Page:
Britain will not impose tariffs on goods coming from the Republic into Northern Ireland if their is a crash out no deal Brexit, writes Fiachra O Cionnaith.
British prime minister Theresa May has confirmed her government will not introduce any new checks or controls on goods moving across the land border into Northern Ireland in the worst case scenario.
Under a move labelled temporary which would treat Northern Ireland differently to the rest of the UK despite explicit DUP objections, Ms May said EU goods arriving from the Republic and remaining in Northern Ireland will not face costly tariffs.
However, tariffs will still be payable on goods travelling into the UK from the rest of the EU.
The move is seen as a last throw of the dice by Ms May to protect businesses from a crash-out, no-deal Brexit.
However, it is certain to face DUP opposition as it will in effect create a border along the Irish Sea.
Britain will slash tariffs on a range of imports from outside the European Union if MPs vote today to leave without a deal.
But some products coming from the remaining 27 EU member states which are currently imported free of tariffs will now face levies for the first time.
British ministers said that, overall, the changes would represent a “modest liberalisation” of the UK’s tariff regime.
Under a unilateral temporary scheme announced by the British Government, 87% of all imports to the UK by value would be eligible for zero-tariff access – up from 80% at present – while many other goods will be subject to a lower rate than currently applied under EU rules.
In special arrangements for Northern Ireland, the UK’s temporary import tariffs will not apply to EU goods crossing the border from the Republic.
Among the 13% of imports by value which will be subject to tariffs will be:
– Beef, lamb, pork and poultry and some dairy products, in order to protect UK farmers and producers from cheap imports;
– A number of tariffs on finished vehicles to support the automotive sector, which will not apply to car parts imported from the EU to prevent disruption to supply chains;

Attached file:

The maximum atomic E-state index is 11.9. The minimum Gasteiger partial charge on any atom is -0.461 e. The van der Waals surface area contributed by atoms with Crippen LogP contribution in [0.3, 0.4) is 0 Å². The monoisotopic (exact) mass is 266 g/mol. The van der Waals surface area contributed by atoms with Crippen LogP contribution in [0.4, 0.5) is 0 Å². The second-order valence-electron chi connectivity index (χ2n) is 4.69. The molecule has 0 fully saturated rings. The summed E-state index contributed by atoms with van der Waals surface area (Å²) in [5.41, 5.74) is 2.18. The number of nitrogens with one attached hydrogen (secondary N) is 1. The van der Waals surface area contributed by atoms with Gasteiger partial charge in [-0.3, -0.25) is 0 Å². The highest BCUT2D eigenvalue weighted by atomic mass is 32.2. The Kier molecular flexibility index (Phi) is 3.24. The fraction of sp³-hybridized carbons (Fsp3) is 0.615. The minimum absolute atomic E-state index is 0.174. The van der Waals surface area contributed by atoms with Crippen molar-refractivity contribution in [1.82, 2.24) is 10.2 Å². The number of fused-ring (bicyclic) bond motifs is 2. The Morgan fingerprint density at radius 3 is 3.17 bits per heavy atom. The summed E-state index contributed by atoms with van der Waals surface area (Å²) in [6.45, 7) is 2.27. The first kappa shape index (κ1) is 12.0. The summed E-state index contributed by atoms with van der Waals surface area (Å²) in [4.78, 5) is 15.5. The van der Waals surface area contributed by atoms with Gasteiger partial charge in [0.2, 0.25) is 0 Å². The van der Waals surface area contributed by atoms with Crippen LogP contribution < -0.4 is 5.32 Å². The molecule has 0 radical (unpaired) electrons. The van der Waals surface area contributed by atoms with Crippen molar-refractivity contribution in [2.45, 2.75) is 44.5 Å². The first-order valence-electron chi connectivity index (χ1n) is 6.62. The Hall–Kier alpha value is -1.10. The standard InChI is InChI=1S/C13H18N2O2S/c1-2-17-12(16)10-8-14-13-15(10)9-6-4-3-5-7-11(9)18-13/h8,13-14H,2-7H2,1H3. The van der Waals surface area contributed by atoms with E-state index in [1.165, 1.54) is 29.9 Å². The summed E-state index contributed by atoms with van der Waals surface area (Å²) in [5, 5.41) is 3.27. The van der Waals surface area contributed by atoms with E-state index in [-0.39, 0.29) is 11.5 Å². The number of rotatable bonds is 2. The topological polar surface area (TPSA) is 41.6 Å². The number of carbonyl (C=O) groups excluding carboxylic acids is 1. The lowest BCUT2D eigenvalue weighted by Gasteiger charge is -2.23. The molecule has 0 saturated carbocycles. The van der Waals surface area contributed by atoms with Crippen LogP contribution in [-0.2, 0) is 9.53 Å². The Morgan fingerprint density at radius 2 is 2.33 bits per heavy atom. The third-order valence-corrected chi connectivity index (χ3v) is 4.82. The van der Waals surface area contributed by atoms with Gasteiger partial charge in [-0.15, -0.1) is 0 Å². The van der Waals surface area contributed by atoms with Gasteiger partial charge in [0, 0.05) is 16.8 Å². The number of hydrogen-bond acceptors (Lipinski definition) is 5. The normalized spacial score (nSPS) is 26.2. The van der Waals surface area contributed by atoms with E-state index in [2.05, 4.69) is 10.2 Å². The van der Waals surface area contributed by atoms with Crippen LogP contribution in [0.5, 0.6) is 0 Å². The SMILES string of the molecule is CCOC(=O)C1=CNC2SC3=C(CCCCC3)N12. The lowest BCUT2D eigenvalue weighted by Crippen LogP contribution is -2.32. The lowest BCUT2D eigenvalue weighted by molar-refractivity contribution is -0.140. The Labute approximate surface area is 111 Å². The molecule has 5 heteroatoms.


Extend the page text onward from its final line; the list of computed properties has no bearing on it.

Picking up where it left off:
– Products including certain ceramics, fertiliser and fuel, where tariffs protect UK producers against unfair practices like dumping and state subsidies;
– Goods including bananas, raw cane sugar and certain kinds of fish, where tariffs are used to permit preferential access to the UK market for developing countries.
If the UK leaves the EU without a deal on March 29, the temporary schedules will apply for up to 12 months while a full consultation and review of a permanent approach is undertaken.
Proposed tariff rates on a range of food products were announced as a proportion of the so-called “most favoured nation” (MFN) currently imposed by the EU on imports from countries which do not have a free trade agreement.
Rates include beef (53% of MFN), poultry meat (60%), sheep meat (100%), pig meat (13%), butter (32%), Cheddar-like cheese (13%), protected fish and seafood products (100%) and milled and semi-milled products (83%).
Tariffs on finished cars and trucks will be set at 10.6%, down from the EU MFN rate of 11.3%, while for finished buses the rate will remain unchanged at 12.6%.
Other rates include 0.2% on mineral products, 0.1% on chemical products, 2.1 on fertilisers, 0.1% on plastics and rubber, 0.2% on leather and hides, 0.9% on textiles and textile products, 0.3% on stone and cement, 1.2% on ceramics, 0.2% on glass and 2.9% on transport equipment.
Trade Policy Minister George Hollingbery said: “Our priority is securing a deal with the EU as this will avoid disruption to our global trading relationships. However we must prepare for all eventualities.
“If we leave without a deal, we will set the majority of our import tariffs to zero, whilst maintaining tariffs for the most sensitive industries.
“This balanced approach will help to support British jobs and avoid potential price spikes that would hit the poorest households the hardest.
“It represents a modest liberalisation of tariffs and we will be monitoring the economy closely as well as consulting with businesses to decide what our tariffs should be after this transitional period.”
- Press Association